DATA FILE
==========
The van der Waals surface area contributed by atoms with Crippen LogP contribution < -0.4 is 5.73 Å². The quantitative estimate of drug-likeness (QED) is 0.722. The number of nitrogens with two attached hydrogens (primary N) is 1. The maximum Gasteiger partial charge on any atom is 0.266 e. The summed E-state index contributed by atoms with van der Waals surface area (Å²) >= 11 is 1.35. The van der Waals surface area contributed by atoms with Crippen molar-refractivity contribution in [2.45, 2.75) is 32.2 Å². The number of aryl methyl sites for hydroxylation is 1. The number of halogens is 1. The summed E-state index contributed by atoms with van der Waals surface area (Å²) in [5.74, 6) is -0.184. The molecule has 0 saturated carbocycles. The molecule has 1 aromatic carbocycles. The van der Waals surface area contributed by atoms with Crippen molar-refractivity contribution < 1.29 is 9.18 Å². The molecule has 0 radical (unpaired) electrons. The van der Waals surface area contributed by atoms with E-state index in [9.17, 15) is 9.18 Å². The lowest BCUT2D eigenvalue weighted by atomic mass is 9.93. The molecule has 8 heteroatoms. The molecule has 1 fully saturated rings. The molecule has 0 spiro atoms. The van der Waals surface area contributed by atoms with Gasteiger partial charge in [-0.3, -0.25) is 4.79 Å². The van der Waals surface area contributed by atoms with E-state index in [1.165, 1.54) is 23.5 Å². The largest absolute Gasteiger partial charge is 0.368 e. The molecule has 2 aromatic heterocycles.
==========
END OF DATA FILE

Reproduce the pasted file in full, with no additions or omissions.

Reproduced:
The van der Waals surface area contributed by atoms with Crippen LogP contribution < -0.4 is 5.73 Å². The quantitative estimate of drug-likeness (QED) is 0.722. The number of nitrogens with two attached hydrogens (primary N) is 1. The maximum Gasteiger partial charge on any atom is 0.266 e. The summed E-state index contributed by atoms with van der Waals surface area (Å²) >= 11 is 1.35. The van der Waals surface area contributed by atoms with Crippen molar-refractivity contribution in [2.45, 2.75) is 32.2 Å². The number of aryl methyl sites for hydroxylation is 1. The number of halogens is 1. The summed E-state index contributed by atoms with van der Waals surface area (Å²) in [5.74, 6) is -0.184. The molecule has 0 saturated carbocycles. The molecule has 1 aromatic carbocycles. The van der Waals surface area contributed by atoms with Crippen molar-refractivity contribution < 1.29 is 9.18 Å². The molecule has 0 radical (unpaired) electrons. The van der Waals surface area contributed by atoms with E-state index in [9.17, 15) is 9.18 Å². The lowest BCUT2D eigenvalue weighted by atomic mass is 9.93. The molecule has 8 heteroatoms. The molecule has 1 fully saturated rings. The molecule has 0 spiro atoms. The van der Waals surface area contributed by atoms with Gasteiger partial charge in [-0.3, -0.25) is 4.79 Å². The van der Waals surface area contributed by atoms with E-state index in [1.165, 1.54) is 23.5 Å². The largest absolute Gasteiger partial charge is 0.368 e. The molecule has 2 aromatic heterocycles.